Overall, as of October 2018, 64 percent of students attended desegregated schools, while 36 percent do not, according to a document provided by Duncan. That is more than twice the number of students attending desegregated schools in 2013, according to court documents. Twenty-one of 33 schools meet the parameters for desegregation in student assignment. About 49 percent of the system's 19,100 kids are black.

Done by 2020?

Therese Domiano, the school board's most recent past chairwoman, who retired from the board this year, predicted the case could end within two years.

"We’re on a fast track to unitary status,” Domiano said in an interview. "I'm excited."

But attorneys on the side of the plaintiffs and leaders in the black community say the end is not so near. 

Taylor, an attorney for the plaintiffs, said some schools may be nominally desegregated in student assignment, but more changes and new schools would be needed to dismantle the old system.

“If they had moved so dramatically, they would be trying to get unitary status in student assignment. They don't dare file that motion,” he said.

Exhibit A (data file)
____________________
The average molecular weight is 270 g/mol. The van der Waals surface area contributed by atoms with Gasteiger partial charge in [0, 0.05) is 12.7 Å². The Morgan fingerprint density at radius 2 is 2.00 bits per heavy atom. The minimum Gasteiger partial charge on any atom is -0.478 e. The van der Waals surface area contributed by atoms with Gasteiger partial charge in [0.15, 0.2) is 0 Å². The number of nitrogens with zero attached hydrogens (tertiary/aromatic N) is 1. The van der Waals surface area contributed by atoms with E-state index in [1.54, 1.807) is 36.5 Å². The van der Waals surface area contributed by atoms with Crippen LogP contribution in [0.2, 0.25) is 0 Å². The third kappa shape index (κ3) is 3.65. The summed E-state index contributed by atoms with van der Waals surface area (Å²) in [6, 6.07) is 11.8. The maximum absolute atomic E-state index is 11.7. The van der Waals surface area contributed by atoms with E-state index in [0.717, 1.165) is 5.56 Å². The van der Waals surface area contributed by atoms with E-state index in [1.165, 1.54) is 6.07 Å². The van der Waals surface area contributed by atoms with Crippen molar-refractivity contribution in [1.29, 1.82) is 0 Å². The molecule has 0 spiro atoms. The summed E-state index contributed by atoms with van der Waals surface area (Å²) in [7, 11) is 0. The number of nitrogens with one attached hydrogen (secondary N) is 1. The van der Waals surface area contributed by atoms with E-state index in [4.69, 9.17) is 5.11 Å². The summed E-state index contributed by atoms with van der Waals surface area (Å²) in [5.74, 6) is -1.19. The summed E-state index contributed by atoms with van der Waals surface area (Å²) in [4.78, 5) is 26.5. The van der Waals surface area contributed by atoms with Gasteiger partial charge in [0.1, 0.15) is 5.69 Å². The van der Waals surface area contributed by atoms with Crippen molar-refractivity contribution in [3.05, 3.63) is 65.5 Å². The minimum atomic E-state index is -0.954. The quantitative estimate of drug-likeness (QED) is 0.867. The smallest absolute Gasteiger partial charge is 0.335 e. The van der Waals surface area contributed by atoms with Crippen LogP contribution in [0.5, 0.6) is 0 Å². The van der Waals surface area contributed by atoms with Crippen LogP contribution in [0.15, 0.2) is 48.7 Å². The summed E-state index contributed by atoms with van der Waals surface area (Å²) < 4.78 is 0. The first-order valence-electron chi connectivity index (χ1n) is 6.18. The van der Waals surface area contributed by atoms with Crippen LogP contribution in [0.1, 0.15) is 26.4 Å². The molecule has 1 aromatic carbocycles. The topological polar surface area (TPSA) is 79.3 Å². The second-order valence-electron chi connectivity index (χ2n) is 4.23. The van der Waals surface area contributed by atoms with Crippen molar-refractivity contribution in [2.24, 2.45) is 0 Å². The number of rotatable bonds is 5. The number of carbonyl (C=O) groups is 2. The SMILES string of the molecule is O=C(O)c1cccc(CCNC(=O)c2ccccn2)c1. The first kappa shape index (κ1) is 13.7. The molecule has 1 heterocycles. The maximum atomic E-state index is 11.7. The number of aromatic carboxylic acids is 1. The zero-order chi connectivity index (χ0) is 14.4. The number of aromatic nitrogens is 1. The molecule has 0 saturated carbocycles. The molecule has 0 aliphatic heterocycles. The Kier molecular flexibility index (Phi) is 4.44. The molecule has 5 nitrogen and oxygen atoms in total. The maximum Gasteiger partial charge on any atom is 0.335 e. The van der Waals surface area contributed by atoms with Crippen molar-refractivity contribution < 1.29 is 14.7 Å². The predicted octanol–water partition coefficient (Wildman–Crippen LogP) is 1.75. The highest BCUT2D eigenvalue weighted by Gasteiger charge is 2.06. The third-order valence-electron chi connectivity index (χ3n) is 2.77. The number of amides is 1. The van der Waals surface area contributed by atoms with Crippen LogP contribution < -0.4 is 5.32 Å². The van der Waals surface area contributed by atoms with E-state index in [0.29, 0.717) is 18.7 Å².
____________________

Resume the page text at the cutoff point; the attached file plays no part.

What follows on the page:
One big outstanding issue: The school system still relies heavily on temporary buildings, which could be removed once the school system achieves unitary status. If the system wants to build new schools now, it must get the court to agree on a way to build them that would "best promote a unitary system."

"Everybody knows what temporary buildings are for, to maintain the status quo which keeps the system segregated," Taylor said.

Ultimately, there is no fix unless there is more money to improve the schools, said Carter, the other attorney for the plaintiffs. 

“You pass the tax to support the school system first, and that tends to end the case," Carter said. "I can't end the case until there is equity, (and there is) no equity without money.”

Follow Caroline Grueskin on Twitter, @cgrueskin.